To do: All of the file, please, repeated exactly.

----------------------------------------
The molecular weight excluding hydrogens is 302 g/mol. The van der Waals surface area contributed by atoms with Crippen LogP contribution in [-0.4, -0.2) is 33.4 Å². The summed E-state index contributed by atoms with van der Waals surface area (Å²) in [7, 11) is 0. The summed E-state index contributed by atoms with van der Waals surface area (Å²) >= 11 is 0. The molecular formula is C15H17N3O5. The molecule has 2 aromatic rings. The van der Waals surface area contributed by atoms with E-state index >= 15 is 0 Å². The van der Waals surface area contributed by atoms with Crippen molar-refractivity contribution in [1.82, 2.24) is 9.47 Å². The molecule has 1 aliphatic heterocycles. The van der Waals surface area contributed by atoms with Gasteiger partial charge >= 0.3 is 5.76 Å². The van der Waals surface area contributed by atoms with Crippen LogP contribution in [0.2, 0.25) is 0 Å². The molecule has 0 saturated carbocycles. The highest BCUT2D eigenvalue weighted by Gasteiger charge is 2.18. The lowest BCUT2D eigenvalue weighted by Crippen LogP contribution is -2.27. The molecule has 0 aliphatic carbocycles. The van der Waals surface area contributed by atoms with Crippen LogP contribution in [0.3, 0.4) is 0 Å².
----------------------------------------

The molecular weight excluding hydrogens is 302 g/mol. The van der Waals surface area contributed by atoms with Crippen LogP contribution in [-0.4, -0.2) is 33.4 Å². The summed E-state index contributed by atoms with van der Waals surface area (Å²) in [7, 11) is 0. The summed E-state index contributed by atoms with van der Waals surface area (Å²) >= 11 is 0. The molecular formula is C15H17N3O5. The molecule has 2 aromatic rings. The van der Waals surface area contributed by atoms with E-state index >= 15 is 0 Å². The van der Waals surface area contributed by atoms with Crippen molar-refractivity contribution in [1.82, 2.24) is 9.47 Å². The molecule has 1 aliphatic heterocycles. The van der Waals surface area contributed by atoms with Gasteiger partial charge >= 0.3 is 5.76 Å². The van der Waals surface area contributed by atoms with Crippen LogP contribution in [0.2, 0.25) is 0 Å². The molecule has 0 saturated carbocycles. The highest BCUT2D eigenvalue weighted by Gasteiger charge is 2.18. The lowest BCUT2D eigenvalue weighted by Crippen LogP contribution is -2.27. The molecule has 0 aliphatic carbocycles. The van der Waals surface area contributed by atoms with Crippen LogP contribution in [0.3, 0.4) is 0 Å².